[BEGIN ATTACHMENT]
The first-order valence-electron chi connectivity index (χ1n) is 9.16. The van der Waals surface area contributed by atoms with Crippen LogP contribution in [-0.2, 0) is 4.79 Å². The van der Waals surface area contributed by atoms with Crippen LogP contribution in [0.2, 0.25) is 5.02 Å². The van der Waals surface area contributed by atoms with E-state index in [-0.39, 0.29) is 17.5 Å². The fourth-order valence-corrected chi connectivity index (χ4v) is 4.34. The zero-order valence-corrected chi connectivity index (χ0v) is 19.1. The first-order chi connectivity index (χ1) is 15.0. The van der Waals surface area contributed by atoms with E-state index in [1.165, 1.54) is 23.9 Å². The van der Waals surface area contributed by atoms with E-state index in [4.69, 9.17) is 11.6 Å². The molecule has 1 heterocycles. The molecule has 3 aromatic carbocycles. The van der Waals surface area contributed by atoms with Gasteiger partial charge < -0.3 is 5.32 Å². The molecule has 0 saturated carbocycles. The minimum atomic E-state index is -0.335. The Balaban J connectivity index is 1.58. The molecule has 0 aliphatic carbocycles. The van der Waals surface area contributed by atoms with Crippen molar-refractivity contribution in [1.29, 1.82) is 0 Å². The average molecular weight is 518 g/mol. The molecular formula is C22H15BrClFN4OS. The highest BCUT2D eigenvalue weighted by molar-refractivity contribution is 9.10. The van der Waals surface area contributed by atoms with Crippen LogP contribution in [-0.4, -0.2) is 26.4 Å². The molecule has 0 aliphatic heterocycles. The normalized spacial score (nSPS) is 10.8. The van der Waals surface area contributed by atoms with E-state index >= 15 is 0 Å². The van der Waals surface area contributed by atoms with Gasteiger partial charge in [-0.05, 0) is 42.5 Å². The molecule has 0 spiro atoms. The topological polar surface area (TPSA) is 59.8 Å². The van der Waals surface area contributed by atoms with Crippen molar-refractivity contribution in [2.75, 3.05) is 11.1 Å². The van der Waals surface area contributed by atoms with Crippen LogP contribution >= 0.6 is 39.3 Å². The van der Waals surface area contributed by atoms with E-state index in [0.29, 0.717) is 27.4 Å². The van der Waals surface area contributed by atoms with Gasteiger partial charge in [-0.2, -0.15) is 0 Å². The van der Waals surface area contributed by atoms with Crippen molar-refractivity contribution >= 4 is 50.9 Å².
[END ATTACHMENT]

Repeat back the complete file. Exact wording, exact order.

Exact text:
The first-order valence-electron chi connectivity index (χ1n) is 9.16. The van der Waals surface area contributed by atoms with Crippen LogP contribution in [-0.2, 0) is 4.79 Å². The van der Waals surface area contributed by atoms with Crippen LogP contribution in [0.2, 0.25) is 5.02 Å². The van der Waals surface area contributed by atoms with E-state index in [-0.39, 0.29) is 17.5 Å². The fourth-order valence-corrected chi connectivity index (χ4v) is 4.34. The zero-order valence-corrected chi connectivity index (χ0v) is 19.1. The first-order chi connectivity index (χ1) is 15.0. The van der Waals surface area contributed by atoms with E-state index in [1.165, 1.54) is 23.9 Å². The van der Waals surface area contributed by atoms with E-state index in [4.69, 9.17) is 11.6 Å². The molecule has 1 heterocycles. The molecule has 3 aromatic carbocycles. The van der Waals surface area contributed by atoms with Gasteiger partial charge < -0.3 is 5.32 Å². The molecule has 0 saturated carbocycles. The minimum atomic E-state index is -0.335. The Balaban J connectivity index is 1.58. The molecule has 0 aliphatic carbocycles. The van der Waals surface area contributed by atoms with Crippen molar-refractivity contribution in [1.29, 1.82) is 0 Å². The average molecular weight is 518 g/mol. The molecular formula is C22H15BrClFN4OS. The highest BCUT2D eigenvalue weighted by molar-refractivity contribution is 9.10. The van der Waals surface area contributed by atoms with Crippen LogP contribution in [-0.4, -0.2) is 26.4 Å². The molecule has 0 aliphatic heterocycles. The normalized spacial score (nSPS) is 10.8. The van der Waals surface area contributed by atoms with E-state index >= 15 is 0 Å². The van der Waals surface area contributed by atoms with Gasteiger partial charge in [-0.05, 0) is 42.5 Å². The molecule has 0 spiro atoms. The topological polar surface area (TPSA) is 59.8 Å². The van der Waals surface area contributed by atoms with Crippen molar-refractivity contribution in [2.75, 3.05) is 11.1 Å². The van der Waals surface area contributed by atoms with Crippen LogP contribution >= 0.6 is 39.3 Å². The van der Waals surface area contributed by atoms with E-state index in [0.29, 0.717) is 27.4 Å². The van der Waals surface area contributed by atoms with Gasteiger partial charge in [-0.2, -0.15) is 0 Å². The van der Waals surface area contributed by atoms with Crippen molar-refractivity contribution >= 4 is 50.9 Å².